One of the big rules on Facebook is that you have to use your real name. This policy has created some controversy over the years, since it makes life harder for some activists, and crime victims, and (most famously) drag queens. But Facebook has always said that the service works so well because you can trust that the person you’re talking to is actually your friend or family member, and not someone who is faking their identity to influence you toward some malign purpose.
If you break that rule, you are engaging in what the company calls “inauthentic behavior,” which it defines as “the use of Facebook or Instagram assets (accounts, pages, groups, or events), to mislead people or Facebook:
Anyway, along with the other big tech platforms, Facebook is currently involved in a bunch of regulatory fights over privacy and competition issues. And in some crucial areas, public opinion does not appear to be on the company’s side. In this year’s Verge Tech Survey, a national poll found that 72 percent of respondents believe Facebook has too much power, and 56 percent said the government should break up tech companies if they control too much of the economy.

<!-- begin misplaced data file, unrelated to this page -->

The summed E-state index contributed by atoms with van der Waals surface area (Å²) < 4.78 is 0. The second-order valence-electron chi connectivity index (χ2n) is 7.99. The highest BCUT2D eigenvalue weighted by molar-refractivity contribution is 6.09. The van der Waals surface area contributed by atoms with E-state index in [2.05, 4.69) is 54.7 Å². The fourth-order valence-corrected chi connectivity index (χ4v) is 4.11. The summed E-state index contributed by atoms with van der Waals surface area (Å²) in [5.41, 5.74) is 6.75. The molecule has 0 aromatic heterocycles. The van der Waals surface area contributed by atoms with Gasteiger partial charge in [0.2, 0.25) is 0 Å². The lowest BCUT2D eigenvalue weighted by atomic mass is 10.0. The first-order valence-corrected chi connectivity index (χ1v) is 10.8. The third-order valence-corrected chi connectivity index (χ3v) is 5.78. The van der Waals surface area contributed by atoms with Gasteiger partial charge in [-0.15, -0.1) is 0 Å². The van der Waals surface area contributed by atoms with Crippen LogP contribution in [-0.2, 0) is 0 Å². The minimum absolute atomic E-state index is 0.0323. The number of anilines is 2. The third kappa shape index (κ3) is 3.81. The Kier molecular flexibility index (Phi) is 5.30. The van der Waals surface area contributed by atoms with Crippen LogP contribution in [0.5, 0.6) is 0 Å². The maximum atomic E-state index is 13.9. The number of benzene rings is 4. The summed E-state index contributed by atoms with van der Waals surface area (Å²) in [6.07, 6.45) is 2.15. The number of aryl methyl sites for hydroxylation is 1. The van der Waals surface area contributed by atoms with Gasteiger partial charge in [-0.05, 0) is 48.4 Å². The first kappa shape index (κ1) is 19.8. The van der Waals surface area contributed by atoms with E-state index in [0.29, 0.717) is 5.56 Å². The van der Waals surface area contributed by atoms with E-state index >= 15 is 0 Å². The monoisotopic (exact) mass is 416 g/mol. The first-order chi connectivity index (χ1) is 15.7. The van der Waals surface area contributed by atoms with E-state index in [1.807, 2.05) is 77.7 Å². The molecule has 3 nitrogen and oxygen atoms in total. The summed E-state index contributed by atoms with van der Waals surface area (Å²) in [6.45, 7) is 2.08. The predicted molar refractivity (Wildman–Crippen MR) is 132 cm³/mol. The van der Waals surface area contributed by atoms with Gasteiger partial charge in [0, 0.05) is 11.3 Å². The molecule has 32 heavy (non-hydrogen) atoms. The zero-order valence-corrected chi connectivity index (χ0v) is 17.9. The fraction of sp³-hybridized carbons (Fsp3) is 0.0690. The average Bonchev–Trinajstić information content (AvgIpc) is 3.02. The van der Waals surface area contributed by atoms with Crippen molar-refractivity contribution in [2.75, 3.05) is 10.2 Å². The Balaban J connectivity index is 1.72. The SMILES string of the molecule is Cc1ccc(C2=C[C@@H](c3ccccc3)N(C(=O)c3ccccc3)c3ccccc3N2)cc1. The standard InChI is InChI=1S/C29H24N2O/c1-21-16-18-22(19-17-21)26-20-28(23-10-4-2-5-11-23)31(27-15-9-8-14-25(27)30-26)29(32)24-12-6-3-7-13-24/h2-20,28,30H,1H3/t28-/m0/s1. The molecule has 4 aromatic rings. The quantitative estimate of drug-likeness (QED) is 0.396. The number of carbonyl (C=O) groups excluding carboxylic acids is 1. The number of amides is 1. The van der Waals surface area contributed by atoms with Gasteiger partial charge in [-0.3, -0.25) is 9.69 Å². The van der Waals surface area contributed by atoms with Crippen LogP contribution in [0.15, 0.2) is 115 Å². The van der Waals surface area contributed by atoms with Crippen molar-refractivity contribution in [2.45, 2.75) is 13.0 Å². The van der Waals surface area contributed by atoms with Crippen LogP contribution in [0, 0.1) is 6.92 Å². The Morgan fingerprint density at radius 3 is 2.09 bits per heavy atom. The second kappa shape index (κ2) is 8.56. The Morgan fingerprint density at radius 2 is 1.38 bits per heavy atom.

One thing you can do when public opinion turns against you is hire a phalanx of lobbyists and public relations people to make the case for you in Facebook’s name, and the company has done just that. The company spent about $81 million on lobbying between 2010 and 2019, and has increased its spending over 2019 levels again this year.
Another thing you can do, though, is to hire a bunch of people to defend you in someone else’s name. Broadly speaking, this practice — masking the true sponsor of an idea to make it appear as though it originates from average citizens — is called astroturfing, and it has a long history. The Wikipedia page entry for astroturfing notes that Shakespeare’s Julius Caesar begins with Cassius writing fake letters from “the public” to convince Brutus to assassinate the title character, and the idea has inspired the business community ever since.